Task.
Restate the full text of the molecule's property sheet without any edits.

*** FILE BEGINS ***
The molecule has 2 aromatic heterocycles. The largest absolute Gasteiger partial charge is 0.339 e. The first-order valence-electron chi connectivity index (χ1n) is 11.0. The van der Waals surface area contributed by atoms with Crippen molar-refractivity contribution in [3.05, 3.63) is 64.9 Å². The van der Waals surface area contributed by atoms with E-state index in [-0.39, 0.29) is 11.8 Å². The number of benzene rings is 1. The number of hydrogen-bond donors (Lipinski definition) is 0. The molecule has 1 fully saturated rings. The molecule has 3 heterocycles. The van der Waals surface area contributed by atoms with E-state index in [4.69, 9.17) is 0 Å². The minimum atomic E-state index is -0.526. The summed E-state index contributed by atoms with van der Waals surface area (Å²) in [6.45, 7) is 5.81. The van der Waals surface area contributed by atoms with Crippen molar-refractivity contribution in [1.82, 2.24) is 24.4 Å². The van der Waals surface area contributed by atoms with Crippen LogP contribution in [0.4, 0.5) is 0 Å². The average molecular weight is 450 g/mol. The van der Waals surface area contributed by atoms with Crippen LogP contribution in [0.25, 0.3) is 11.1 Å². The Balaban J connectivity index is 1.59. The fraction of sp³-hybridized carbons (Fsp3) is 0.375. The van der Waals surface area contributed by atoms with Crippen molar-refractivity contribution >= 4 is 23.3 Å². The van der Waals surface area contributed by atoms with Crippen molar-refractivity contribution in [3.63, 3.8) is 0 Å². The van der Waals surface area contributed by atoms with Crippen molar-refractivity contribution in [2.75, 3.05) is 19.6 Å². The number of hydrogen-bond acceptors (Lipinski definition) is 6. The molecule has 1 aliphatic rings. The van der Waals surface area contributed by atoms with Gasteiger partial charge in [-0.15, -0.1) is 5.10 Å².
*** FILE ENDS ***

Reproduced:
The molecule has 2 aromatic heterocycles. The largest absolute Gasteiger partial charge is 0.339 e. The first-order valence-electron chi connectivity index (χ1n) is 11.0. The van der Waals surface area contributed by atoms with Crippen molar-refractivity contribution in [3.05, 3.63) is 64.9 Å². The van der Waals surface area contributed by atoms with E-state index in [-0.39, 0.29) is 11.8 Å². The number of benzene rings is 1. The number of hydrogen-bond donors (Lipinski definition) is 0. The molecule has 1 fully saturated rings. The molecule has 3 heterocycles. The van der Waals surface area contributed by atoms with E-state index in [4.69, 9.17) is 0 Å². The minimum atomic E-state index is -0.526. The summed E-state index contributed by atoms with van der Waals surface area (Å²) in [6.45, 7) is 5.81. The van der Waals surface area contributed by atoms with Crippen molar-refractivity contribution in [1.82, 2.24) is 24.4 Å². The van der Waals surface area contributed by atoms with Crippen LogP contribution in [0.4, 0.5) is 0 Å². The average molecular weight is 450 g/mol. The van der Waals surface area contributed by atoms with Crippen LogP contribution in [0.25, 0.3) is 11.1 Å². The Balaban J connectivity index is 1.59. The fraction of sp³-hybridized carbons (Fsp3) is 0.375. The van der Waals surface area contributed by atoms with Crippen molar-refractivity contribution >= 4 is 23.3 Å². The van der Waals surface area contributed by atoms with Crippen molar-refractivity contribution in [3.63, 3.8) is 0 Å². The van der Waals surface area contributed by atoms with Crippen molar-refractivity contribution in [2.75, 3.05) is 19.6 Å². The number of hydrogen-bond acceptors (Lipinski definition) is 6. The molecule has 1 aliphatic rings. The van der Waals surface area contributed by atoms with Gasteiger partial charge in [-0.15, -0.1) is 5.10 Å².